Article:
You may be facing a case where your spouse is lying in order to gain an advantage over you.  Let us help you out.  Give us a call or email us anytime so we can go over your case with you and help you find ways to strengthen your case.

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Avoiding Custody Disputes During the Holidays

The holidays can be stressful for many of us. For divorced parents managing the holiday parent times issues can add a whole other level of stress. Not surprisingly, many divorced parents tend not to agree on all the child related issues during the Christmas season. When do you get the kids, when do I get the kids, where and when to drop off, who picks up, and on on. We all know the kids suffer the most when parents are unable to get along during this time of year and the kids are trapped in the middle. That can really dampen their holiday spirits. For that reason we provide a couple tips to help avoid custody arguments that may arise for holiday parent time.

Discuss Issues Early

The terms of your divorce decree may not work well this year for you, or the kids, or for anyone. However, you will be held to the terms of the decree unless your ex spouse agrees to something different. Therefore, if you know you are going to need a variance on your holiday parent time to make it work, talk to your ex about this early. People are more likely and able to agree to minor changes on parent time if they have advance notice. Try never to spring up issues that could result in a fight last minute. Even if your ex won’t agree, it is better to go through that battle a month before Christmas than the day before. This way the children are not exposed to conflict so close to the holiday and if necessary you can make other arrangements.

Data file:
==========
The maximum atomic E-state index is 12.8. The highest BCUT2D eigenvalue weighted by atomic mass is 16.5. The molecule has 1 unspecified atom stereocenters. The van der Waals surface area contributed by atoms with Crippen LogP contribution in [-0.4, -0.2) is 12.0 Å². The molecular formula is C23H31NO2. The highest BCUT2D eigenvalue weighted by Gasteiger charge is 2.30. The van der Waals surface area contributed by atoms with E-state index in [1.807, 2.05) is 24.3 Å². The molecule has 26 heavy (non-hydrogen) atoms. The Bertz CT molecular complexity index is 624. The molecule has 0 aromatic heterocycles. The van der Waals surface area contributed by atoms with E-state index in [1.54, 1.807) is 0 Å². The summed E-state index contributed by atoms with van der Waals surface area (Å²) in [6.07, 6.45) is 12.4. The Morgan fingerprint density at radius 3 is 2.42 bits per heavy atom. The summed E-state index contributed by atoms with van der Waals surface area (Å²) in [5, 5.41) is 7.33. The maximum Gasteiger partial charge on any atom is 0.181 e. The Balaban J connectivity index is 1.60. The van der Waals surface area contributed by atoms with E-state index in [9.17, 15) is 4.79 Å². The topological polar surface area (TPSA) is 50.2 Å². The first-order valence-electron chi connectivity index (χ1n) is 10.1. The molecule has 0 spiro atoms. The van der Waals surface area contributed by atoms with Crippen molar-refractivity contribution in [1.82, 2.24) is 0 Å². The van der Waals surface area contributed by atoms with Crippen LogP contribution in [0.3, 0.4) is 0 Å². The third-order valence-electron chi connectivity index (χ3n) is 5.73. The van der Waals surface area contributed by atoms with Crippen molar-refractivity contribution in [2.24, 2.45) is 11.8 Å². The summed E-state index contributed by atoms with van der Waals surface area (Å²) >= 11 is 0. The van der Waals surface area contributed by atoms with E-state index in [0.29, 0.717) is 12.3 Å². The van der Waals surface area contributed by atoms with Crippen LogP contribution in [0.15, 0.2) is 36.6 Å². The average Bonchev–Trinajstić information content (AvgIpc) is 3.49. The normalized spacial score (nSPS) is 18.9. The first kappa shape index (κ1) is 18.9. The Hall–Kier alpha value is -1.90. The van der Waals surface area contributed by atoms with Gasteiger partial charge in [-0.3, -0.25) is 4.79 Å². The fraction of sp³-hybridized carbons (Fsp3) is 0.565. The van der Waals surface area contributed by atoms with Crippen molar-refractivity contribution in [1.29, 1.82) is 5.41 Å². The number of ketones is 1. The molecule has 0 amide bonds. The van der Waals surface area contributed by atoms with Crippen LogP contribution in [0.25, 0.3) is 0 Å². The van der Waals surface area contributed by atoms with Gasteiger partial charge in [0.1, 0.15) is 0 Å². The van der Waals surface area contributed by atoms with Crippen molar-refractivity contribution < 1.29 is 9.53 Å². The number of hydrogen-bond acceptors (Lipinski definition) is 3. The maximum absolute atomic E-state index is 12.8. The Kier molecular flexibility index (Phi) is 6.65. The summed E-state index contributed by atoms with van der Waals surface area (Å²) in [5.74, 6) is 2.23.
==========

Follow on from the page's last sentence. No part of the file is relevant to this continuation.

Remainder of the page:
Know What Your Decree and the Statutes Actually Say

I can’t tell you how many times a client has called us thinking their ex is breaking the terms of their divorce decree only to later realize the terms actually didn’t favor them. The first step if there is a disagreement on holiday parent time is determine what your own responsibilities under your decree are. Often a divorce decree will refer to dividing holidays based on the “standard statutory schedule.” This can be tricky and even St. George Divorce Lawyers sometimes get the terms of the statutes wrong. Nonetheless, the best thing to do is to go over the terms of the statutes with you divorce attorney to arrive at the proper meaning. Once you know what your obligations are, you can have a more informed conversation with your ex or have your lawyer discuss the matter for you.

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A Successful Divorce Mediation Requires Preparation